The Best Home Improvement ...
A Reduced Property Tax Assessment
A Modest $100 Per Month Reduction In Property Taxes
Will Improve Your Home’s Marketability By $26,000 (Or More)
How Do Property Taxes Affect Your Home’s Value?
Each $100 per month in property taxes ($1,200 per year) would be $100 per month that a prospective buyer cannot apply towards the mortgage payment. At a mortgage interest rate of 4% for 30 years, that modest $100 per month ($1,200 per year) translates to approximately $21,000 in “lost borrowing power” and, if the buyer is making a 20% down payment, that $100 per month towards property taxes becomes approximately $26,000 in “lost buying power”.
Consequently, for every $100 per month you pay in property taxes, your home’s “affordability” is reduced by approximately $26,000. If you are trying to sell your home and a competing home at the same price has property taxes $1,200 less per year than yours, then the competing home is $26,000 more affordable than yours.
Therefore, being over-assessed may end up costing you quite a bit when the time comes to sell your home.
A Brief Overview Of Property Taxation
The taxation of citizens' wealth and property has existed for thousands of years. It was first imposed in this country approximately 350 years ago. Those first property taxes were levied upon the Colony of Massachusetts to fund local government.
Amazingly, the taxation of property today follows virtually the same theories and procedures as 350 years ago. The higher the property value, the greater the tax.
And we have property taxes today for the same reasons we had them then. Property taxes are the primary source of funding for local governments and municipal services in this country. Property taxes are required to finance education, police, fire, transportation, recreation, local facilities and general funds.
Property taxes today (while having their authority in state law) are administered, collected and spent at the local level.
Property taxes have their basis in the theory of "ad valorem" (according to value). Each property is supposed to be taxed according to its value. Therefore, it is important that your tax assessment (the value that the municipality has recorded for your home) accurately reflects the current market value for your home.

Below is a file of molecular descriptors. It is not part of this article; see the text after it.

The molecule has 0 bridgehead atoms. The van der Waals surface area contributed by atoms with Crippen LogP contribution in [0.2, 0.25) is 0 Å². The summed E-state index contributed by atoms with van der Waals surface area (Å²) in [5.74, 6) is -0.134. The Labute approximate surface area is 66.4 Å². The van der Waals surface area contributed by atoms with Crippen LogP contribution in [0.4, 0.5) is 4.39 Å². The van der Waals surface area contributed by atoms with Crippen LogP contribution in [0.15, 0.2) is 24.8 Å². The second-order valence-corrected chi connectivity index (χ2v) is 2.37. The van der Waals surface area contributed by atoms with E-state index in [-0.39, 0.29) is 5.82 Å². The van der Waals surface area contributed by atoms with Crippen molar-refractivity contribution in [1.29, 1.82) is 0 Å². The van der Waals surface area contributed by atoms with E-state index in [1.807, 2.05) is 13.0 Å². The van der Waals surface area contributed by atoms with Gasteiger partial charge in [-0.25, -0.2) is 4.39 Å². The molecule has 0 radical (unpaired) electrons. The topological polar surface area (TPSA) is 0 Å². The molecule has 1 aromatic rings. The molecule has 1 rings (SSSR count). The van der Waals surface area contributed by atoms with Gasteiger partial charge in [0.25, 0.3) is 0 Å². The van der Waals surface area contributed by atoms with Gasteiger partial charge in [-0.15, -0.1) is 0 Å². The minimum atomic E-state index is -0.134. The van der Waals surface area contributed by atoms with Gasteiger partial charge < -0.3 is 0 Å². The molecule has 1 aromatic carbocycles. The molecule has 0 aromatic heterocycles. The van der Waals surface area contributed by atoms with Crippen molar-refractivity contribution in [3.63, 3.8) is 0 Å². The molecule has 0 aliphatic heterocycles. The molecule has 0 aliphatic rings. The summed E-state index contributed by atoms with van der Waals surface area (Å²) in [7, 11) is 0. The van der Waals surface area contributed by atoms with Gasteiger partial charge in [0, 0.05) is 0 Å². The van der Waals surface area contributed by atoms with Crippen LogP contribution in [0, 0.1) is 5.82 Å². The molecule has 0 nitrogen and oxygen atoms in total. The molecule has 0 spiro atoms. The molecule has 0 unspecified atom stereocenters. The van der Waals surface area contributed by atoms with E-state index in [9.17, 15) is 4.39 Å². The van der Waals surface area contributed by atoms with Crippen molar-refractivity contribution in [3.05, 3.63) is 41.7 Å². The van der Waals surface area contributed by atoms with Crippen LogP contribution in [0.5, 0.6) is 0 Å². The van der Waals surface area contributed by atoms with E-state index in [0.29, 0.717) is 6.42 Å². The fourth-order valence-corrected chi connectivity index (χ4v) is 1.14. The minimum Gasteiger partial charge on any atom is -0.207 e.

On the surface this seems to be a fair and equitable system of taxation - the higher the value - the higher the tax and it shouldn't matter what percentage of the actual value is used as long as the percentage is applied accurately, uniformly and equitably. In theory, the method is fair.
Unfortunately however, anytime a calculation is applied on a "mass basis" without being periodically reexamined or recalibrated, errors are bound to occur and inaccuracies will develop.
The reality is that the properties themselves, and the market to which their values are linked, are constantly changing. It is this never ending change that causes inequities to be created in the valuation of the properties.
It is the responsibility of individual property owners to monitor conditions that effect the value of their property and to be vigilant in making the "taxation authorities" aware of these changes, otherwise, inequities are bound to occur.
The Nuts & Bolts Of Property Tax Assessments
In the State of New York there are three property tax collecting entities - Cities, Villages & Towns. In general, if you live in a city, you pay all of your property taxes to the City. If you do NOT live in a city but you live within an incorporated village, you will most likely be paying taxes to the Village for municipal services and to the Town for the schools. If you do NOT live in a city or an incorporated village, you will be paying all of your taxes to the Town.
Property taxes are calculated by multiplying your property’s assessment (its value) times the tax rate established by each of the various municipal entities.
To determine if you are being taxed correctly, you need to determine if your home’s tax assessment is an accurate representation of its market value.
In our area, tax assessments are based on home values from the 1950s and a multiplier (the Residential Assessment Ratio – the RAR) needs to be applied to your home’s value to determine its tax assessment (which is expressed as property values from the 1950s). Or if you know your tax assessment, you can divide your tax assessment by the RAR to determine what the municipality considers the market value for your home.
NOTE: For properties located in an incorporated village, there may be two different assessments (Village & Town) with two different RARs to apply.
If you divide your assessment by the RAR and the result is much higher than what you feel your home is worth, then your home may be over-assessed and you may have justification to file a tax assessment appeal at the appropriate tax assessor’s office.
Each year there is a deadline by which such appeals must be filed. As was mentioned above, if you live in an incorporated village, then there may be two different assessments and two different assessors with whom you will need to file your appeal. To make matters even more complicated, Villages & Towns operate on different fiscal years and the deadline for Village assessment appeals is the 3rd Tuesday in February and the deadline for Town assessment appeals is the 3rd Tuesday in June.
© Copyright 2012 Bill Boeckelman Publications